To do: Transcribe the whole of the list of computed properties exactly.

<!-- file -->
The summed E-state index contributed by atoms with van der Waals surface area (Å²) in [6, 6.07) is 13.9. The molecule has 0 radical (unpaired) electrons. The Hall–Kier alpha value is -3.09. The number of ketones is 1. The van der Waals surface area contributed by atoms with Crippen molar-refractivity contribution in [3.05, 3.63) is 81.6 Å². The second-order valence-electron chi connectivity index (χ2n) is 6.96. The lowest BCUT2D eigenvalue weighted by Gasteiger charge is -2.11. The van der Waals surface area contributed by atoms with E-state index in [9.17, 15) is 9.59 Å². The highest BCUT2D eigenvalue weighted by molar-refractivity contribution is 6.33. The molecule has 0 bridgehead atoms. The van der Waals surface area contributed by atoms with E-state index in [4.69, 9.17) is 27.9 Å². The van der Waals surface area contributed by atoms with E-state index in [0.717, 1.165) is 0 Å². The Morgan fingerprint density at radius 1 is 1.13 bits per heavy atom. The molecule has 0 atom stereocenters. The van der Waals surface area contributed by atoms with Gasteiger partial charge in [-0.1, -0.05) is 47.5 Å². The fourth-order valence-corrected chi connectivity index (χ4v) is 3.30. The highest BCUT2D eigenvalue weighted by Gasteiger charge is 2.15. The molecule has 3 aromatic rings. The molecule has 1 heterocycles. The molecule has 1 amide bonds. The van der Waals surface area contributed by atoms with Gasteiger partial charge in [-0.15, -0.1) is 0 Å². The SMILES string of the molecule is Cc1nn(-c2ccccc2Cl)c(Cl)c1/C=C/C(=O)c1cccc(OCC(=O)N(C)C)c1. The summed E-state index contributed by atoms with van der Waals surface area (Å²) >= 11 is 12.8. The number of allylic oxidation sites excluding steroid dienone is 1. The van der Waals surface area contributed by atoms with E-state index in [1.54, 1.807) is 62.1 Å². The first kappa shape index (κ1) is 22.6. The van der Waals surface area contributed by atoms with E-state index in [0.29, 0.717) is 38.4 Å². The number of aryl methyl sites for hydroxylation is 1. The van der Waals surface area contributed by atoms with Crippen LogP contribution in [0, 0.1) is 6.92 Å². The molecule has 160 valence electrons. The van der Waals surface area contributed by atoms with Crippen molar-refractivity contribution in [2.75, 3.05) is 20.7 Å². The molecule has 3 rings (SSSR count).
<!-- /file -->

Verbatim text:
The summed E-state index contributed by atoms with van der Waals surface area (Å²) in [6, 6.07) is 13.9. The molecule has 0 radical (unpaired) electrons. The Hall–Kier alpha value is -3.09. The number of ketones is 1. The van der Waals surface area contributed by atoms with Crippen molar-refractivity contribution in [3.05, 3.63) is 81.6 Å². The second-order valence-electron chi connectivity index (χ2n) is 6.96. The lowest BCUT2D eigenvalue weighted by Gasteiger charge is -2.11. The van der Waals surface area contributed by atoms with E-state index in [9.17, 15) is 9.59 Å². The highest BCUT2D eigenvalue weighted by molar-refractivity contribution is 6.33. The molecule has 0 bridgehead atoms. The van der Waals surface area contributed by atoms with E-state index in [4.69, 9.17) is 27.9 Å². The van der Waals surface area contributed by atoms with E-state index in [0.717, 1.165) is 0 Å². The Morgan fingerprint density at radius 1 is 1.13 bits per heavy atom. The molecule has 0 atom stereocenters. The van der Waals surface area contributed by atoms with Gasteiger partial charge in [-0.1, -0.05) is 47.5 Å². The fourth-order valence-corrected chi connectivity index (χ4v) is 3.30. The highest BCUT2D eigenvalue weighted by Gasteiger charge is 2.15. The molecule has 3 aromatic rings. The molecule has 1 heterocycles. The molecule has 1 amide bonds. The van der Waals surface area contributed by atoms with Gasteiger partial charge in [-0.15, -0.1) is 0 Å². The SMILES string of the molecule is Cc1nn(-c2ccccc2Cl)c(Cl)c1/C=C/C(=O)c1cccc(OCC(=O)N(C)C)c1. The summed E-state index contributed by atoms with van der Waals surface area (Å²) >= 11 is 12.8. The number of allylic oxidation sites excluding steroid dienone is 1. The van der Waals surface area contributed by atoms with E-state index in [1.54, 1.807) is 62.1 Å². The first kappa shape index (κ1) is 22.6. The van der Waals surface area contributed by atoms with E-state index in [0.29, 0.717) is 38.4 Å². The number of aryl methyl sites for hydroxylation is 1. The van der Waals surface area contributed by atoms with Crippen LogP contribution in [0, 0.1) is 6.92 Å². The molecule has 160 valence electrons. The van der Waals surface area contributed by atoms with Crippen molar-refractivity contribution in [2.75, 3.05) is 20.7 Å². The molecule has 3 rings (SSSR count).